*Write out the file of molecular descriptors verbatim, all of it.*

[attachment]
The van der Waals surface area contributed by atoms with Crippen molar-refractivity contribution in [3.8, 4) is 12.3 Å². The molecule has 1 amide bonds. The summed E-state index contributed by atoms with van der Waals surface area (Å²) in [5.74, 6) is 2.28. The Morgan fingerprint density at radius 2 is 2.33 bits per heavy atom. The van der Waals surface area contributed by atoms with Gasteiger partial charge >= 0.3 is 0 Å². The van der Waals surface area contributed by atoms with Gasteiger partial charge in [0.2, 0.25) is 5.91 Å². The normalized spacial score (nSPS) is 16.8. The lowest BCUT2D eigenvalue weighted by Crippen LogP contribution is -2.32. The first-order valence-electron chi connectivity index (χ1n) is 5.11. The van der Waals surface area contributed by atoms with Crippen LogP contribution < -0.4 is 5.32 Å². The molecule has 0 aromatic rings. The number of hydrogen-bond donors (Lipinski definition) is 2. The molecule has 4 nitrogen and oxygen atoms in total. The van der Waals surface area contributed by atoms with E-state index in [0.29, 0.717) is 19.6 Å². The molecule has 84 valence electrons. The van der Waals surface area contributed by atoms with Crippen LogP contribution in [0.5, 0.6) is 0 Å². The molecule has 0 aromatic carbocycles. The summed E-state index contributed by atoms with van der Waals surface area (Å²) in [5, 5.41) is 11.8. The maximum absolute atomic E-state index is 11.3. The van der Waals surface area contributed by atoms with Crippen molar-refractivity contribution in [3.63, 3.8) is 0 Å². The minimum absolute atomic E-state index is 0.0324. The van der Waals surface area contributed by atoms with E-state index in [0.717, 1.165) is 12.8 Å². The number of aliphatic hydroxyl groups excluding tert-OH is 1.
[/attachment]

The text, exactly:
The van der Waals surface area contributed by atoms with Crippen molar-refractivity contribution in [3.8, 4) is 12.3 Å². The molecule has 1 amide bonds. The summed E-state index contributed by atoms with van der Waals surface area (Å²) in [5.74, 6) is 2.28. The Morgan fingerprint density at radius 2 is 2.33 bits per heavy atom. The van der Waals surface area contributed by atoms with Gasteiger partial charge >= 0.3 is 0 Å². The van der Waals surface area contributed by atoms with Gasteiger partial charge in [0.2, 0.25) is 5.91 Å². The normalized spacial score (nSPS) is 16.8. The lowest BCUT2D eigenvalue weighted by Crippen LogP contribution is -2.32. The first-order valence-electron chi connectivity index (χ1n) is 5.11. The van der Waals surface area contributed by atoms with Crippen LogP contribution < -0.4 is 5.32 Å². The molecule has 0 aromatic rings. The number of hydrogen-bond donors (Lipinski definition) is 2. The molecule has 4 nitrogen and oxygen atoms in total. The van der Waals surface area contributed by atoms with E-state index in [0.29, 0.717) is 19.6 Å². The molecule has 84 valence electrons. The van der Waals surface area contributed by atoms with Crippen LogP contribution in [0.5, 0.6) is 0 Å². The molecule has 0 aromatic carbocycles. The summed E-state index contributed by atoms with van der Waals surface area (Å²) in [5, 5.41) is 11.8. The maximum absolute atomic E-state index is 11.3. The van der Waals surface area contributed by atoms with Crippen molar-refractivity contribution in [3.63, 3.8) is 0 Å². The minimum absolute atomic E-state index is 0.0324. The van der Waals surface area contributed by atoms with E-state index in [0.717, 1.165) is 12.8 Å². The number of aliphatic hydroxyl groups excluding tert-OH is 1.